When I'm 64—I'll still have hot flashes?
Some 40% of women 60 to 65 years old still have hot flashes. For many, the hot flashes are occasional and mild, but for some, they remain really troublesome, shows a new study just published in Menopause, the journal of The North American Menopause Society (NAMS). Sexual symptoms also remain a problem for more than half these older women. Furthermore, women bothered by these symptoms are often not getting treatment, even though treatments are available.
This large study is one of the few to quantify how prevalent troublesome hot flashes are for women at different ages, not just whether the women have them. It included 2,000 women 40 to 65 years old who were representative of the Australian population.
More than 90% of them used no hormonal contraception, menopausal hormone therapy, or other prescription drugs to control their symptoms. Among these women, the share having hot flashes ranged from 33% of the premenopausal women to 74% of the postmenopausal women younger than 55. Hot flashes persisted in 42% of the women 60 to 65 years old. Hot flashes were troublesome—that is, they were rated moderately to severely bothersome on a standard questionnaire—for about 3% of the premenopausal women, 28% of the postmenopausal women younger than 55, 15% of the postmenopausal women 55 to 59 years old, and 6% of the postmenopausal women 60 to 65 years old.
Among all the women surveyed, nearly 10% of the 60- to 65-year-olds were using hormone therapy, presumably because they still had troublesome symptoms. And fewer than 1% of the women in the oldest age group were using nonhormonal prescription therapies for hot flashes.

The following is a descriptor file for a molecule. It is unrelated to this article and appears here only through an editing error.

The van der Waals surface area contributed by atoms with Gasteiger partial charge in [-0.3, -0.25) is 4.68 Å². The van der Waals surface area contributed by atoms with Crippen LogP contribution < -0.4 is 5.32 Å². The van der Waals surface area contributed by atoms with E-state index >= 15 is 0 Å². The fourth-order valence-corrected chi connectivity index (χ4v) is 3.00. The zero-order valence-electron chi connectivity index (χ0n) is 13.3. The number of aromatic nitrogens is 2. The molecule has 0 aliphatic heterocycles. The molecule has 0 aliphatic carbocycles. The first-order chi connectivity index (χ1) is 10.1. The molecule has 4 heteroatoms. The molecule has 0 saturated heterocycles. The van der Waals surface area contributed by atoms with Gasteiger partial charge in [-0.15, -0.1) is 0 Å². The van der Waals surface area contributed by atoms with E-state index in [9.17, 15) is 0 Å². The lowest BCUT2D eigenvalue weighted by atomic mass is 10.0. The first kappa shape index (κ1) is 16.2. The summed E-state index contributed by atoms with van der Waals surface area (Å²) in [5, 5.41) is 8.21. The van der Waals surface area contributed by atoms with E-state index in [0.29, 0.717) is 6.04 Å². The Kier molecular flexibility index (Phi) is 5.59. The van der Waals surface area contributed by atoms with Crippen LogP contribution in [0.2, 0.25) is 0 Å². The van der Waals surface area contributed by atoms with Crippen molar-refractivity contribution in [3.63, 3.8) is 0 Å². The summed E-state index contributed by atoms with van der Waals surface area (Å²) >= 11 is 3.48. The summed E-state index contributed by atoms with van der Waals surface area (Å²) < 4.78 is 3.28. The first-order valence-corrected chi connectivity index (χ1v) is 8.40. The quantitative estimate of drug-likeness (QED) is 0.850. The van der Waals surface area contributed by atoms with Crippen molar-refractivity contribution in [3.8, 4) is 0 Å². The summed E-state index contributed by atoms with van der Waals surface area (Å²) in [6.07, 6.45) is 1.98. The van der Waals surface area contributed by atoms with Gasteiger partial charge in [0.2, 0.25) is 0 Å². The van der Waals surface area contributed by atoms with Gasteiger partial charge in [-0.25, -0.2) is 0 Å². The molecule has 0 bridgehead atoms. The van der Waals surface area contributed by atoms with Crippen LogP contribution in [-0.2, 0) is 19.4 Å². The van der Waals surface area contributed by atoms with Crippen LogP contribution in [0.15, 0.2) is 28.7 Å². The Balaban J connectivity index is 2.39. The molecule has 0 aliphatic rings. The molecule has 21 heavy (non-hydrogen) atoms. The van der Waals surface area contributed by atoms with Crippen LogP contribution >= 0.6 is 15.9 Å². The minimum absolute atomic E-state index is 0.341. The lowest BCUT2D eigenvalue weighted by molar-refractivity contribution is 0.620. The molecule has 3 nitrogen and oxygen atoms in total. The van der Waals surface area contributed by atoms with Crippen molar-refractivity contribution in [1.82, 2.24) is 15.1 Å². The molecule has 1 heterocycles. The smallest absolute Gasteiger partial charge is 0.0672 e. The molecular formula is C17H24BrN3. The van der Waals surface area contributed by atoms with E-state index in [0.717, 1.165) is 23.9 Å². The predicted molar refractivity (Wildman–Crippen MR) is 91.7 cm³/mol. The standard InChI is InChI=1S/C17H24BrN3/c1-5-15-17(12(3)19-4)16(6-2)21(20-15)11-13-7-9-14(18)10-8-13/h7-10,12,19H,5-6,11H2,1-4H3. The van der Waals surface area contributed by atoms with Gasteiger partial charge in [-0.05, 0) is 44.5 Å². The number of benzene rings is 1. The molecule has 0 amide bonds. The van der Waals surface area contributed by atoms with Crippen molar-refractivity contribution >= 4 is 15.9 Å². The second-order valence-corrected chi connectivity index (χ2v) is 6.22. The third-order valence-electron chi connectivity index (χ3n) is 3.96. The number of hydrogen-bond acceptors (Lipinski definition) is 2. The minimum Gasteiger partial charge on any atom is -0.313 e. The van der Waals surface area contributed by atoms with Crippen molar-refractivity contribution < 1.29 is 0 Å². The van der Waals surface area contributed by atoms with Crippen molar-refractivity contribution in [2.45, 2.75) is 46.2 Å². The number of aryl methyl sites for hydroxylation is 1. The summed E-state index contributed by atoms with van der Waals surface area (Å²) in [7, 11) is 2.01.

Among the women who used no vaginal estrogen, the rate of sexual symptoms (such as pain with intercourse) ranged from 44% in premenopause to 68% after menopause. Those sexual symptoms persisted in 62% of women 60 to 65 years old. Only 8% of the older women overall were using vaginal estrogen, despite the high rate of sexual symptoms.
Today, most guidelines recommend against using systemic hormones for women more than 10 years after menopause or after age 60 and to use them only for a limited time—ideally three to five years. But that leaves a group of women older than age 60 who have really bothersome symptoms without a hormone therapy option.
The "disconnect" between guideline recommendations and real-world clinical practice and the low utilization of effective nonhormonal therapies for hot flashes highlight that "menopause has gone 'off the radar' as an important health issue and remains undertreated," say the authors.
"Women need to know that they do still have options to treat their hot flashes and sexual symptoms, even if they are older or cannot or do not wish to use hormone therapy," says NAMS Executive Director Margery Gass, MD. "NAMS encourages all women bothered by their menopause symptoms to seek the help they need and not to give up."
The article, "Moderate to severe vasomotor and sexual symptoms remain problematic for women aged 60 to 65 years," will be published in the July 2015 print edition of Menopause.